(BEING CONTINUED FROM 14/10/14)
VI.I Simulation environment
The simulations were performed using Geant4 version 9.5. The simulation reference was default
Geant4 aluminium. Material definitions included correction factors, derived from the first
measurement campaign, to estimate impurities on the layers.
The layer thicknesses that were studied are the following:
· Aluminium with thickness of 1 and 2 mm
· Tungsten of 50 and 100 μm
· Stainless Steel of 50 μm
· Prepreg of 215 μm
The thicknesses and compositions of the prepreg and steel layers were optimized to the results of the
first test campaign measurements with 20 MeV protons.
The incoming particles and energy regions that were studied are:
· Protons of 1-100 MeV
· Electrons of 1-20 MeV
· Gamma of 1-20 MeV
The effect of the materials in terms of absorbed energy and dose was estimated by using a scoring
layer of silicon with thickness of 300 μm. This was placed right after the samples in the simulation
Secondary radiation produced with the spacecraft material by trapped protons and interactions with
cosmic rays provide an important, and at times,dominant radiation environment for the instruments.
Energy loss measurements will not provide information about the type of radiation that the
components will experience behind the shielding layers. Therefore, in the simulations, in addition to studying the energy loss of the particles, overall radiation dose is measured in a layer behind the sample under studies. This is done in scoring layer of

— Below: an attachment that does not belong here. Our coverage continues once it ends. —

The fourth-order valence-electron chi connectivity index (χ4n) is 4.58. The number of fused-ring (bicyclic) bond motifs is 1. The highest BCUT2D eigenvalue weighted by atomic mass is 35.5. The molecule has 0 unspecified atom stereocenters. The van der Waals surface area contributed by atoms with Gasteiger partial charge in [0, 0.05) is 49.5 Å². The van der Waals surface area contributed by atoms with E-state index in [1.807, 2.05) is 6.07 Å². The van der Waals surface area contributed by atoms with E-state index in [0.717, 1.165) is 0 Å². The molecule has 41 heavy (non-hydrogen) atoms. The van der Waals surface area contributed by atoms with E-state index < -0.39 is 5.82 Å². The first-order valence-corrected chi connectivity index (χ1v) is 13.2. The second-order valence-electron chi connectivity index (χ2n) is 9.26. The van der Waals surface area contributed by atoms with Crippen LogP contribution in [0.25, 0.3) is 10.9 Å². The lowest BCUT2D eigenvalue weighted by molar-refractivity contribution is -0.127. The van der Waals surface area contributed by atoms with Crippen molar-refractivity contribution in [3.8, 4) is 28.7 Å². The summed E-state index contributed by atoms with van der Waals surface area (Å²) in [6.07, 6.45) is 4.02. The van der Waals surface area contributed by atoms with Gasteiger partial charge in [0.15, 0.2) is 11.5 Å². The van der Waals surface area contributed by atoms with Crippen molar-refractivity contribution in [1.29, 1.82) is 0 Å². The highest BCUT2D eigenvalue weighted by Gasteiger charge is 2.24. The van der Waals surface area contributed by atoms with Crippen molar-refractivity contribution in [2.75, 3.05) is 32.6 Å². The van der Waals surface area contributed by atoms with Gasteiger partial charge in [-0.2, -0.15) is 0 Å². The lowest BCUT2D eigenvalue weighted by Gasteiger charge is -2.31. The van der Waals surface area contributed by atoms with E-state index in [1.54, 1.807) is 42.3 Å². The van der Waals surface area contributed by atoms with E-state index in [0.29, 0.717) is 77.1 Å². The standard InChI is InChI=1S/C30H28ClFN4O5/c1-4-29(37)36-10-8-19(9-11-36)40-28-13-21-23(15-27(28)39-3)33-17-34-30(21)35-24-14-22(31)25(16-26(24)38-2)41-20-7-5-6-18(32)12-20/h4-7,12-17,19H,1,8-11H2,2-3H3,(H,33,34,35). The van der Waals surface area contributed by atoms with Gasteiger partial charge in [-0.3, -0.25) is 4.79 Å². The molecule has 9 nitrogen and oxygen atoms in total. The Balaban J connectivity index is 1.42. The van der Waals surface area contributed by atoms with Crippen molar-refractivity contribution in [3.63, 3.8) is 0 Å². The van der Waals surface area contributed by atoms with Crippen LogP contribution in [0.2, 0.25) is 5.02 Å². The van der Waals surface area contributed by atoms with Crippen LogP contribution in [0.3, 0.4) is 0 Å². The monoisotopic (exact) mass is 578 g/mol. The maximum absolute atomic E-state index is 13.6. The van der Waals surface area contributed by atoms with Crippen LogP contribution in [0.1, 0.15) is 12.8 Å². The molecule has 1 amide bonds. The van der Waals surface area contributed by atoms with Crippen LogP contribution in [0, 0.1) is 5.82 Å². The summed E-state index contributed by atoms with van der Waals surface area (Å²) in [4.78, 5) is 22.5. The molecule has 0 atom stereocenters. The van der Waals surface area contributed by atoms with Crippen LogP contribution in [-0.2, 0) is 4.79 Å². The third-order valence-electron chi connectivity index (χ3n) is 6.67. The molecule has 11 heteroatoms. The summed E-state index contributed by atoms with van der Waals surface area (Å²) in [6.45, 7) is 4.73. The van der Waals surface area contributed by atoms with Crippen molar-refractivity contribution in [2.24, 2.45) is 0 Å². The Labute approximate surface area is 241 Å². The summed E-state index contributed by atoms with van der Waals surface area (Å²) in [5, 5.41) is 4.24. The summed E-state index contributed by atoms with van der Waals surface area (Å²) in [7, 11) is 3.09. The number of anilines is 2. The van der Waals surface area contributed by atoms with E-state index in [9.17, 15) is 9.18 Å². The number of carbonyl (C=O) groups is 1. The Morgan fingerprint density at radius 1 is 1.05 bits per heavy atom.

Silicon with thickness of 300 μm. The material and the thickness were selected to represent the standard
electronics components inside a spacecraft.
The number of incoming particles was set to 10.000 to reduce the required CPU time for the calculations.
Simulations of interactions of protons were made in the energy region of 1-100 MeV. Most of the
effect the thin shielding materials have to the incoming radiation will occur in the lower end of the
selected energy region. Therefore particle energies higher than 100 MeV were not included in the
simulation models. Though particles with higher energies contribute to Single Event Upsets (SEU),
their effect to overall dose experienced by the components is very small due to the small number of
these types of particles.
Figure 10 shows simulated energy loss of protons traversing layers of different materials. As expected,
the high Z material, Tungsten, has the highest effect on the kinetic energy of the incoming protons. At
lower energies, layers made from Prepreg have equal effect on the particle energies as 50 μm of Tungsten.
Overall, the effect of a Prepreg layer is better or equal as 50 μm layer of Steel.
Figure 10: Energy loss of protons traversing through sample layers. Tungsten 50 and 100 describe the thickness of the layers in microns.
When the dose of the incoming radiation is compared, it can be seen in Figure 11, that since the
100 μm layer of Tungsten has the highest effect on proton energy, it also suffers from highest dose
coming from secondary particles. However, this is only visible on lower energies since at higher
energies the rate of secondary particles is less affected by the properties of a thin layer. This is due
to the drop in probability of interactions.
Figure 11: Dose in Silicon scoring layer after the samples from proton beams
Though most of the incoming electrons have kinetic energy in the region of 1-7 MeV, the studies
were expanded up to 20 MeV. This was done to study the effects of secondary particles that are produced in
the proton interactions.
From Figure 12 it can be seen that only the layers with high Z materials have effect on incoming
electron energy. The improvement between the two Tungsten samples can be seen to be directly
proportional to the material thickness.
Figure 12: Energy loss of the electrons traversing the sample materials.
Figure 13 shows the measured dose on the scoring layer after the samples.
Figure 13: Dose on the scoring layer from electron beams of various energies.
(TO BE CONTINUED)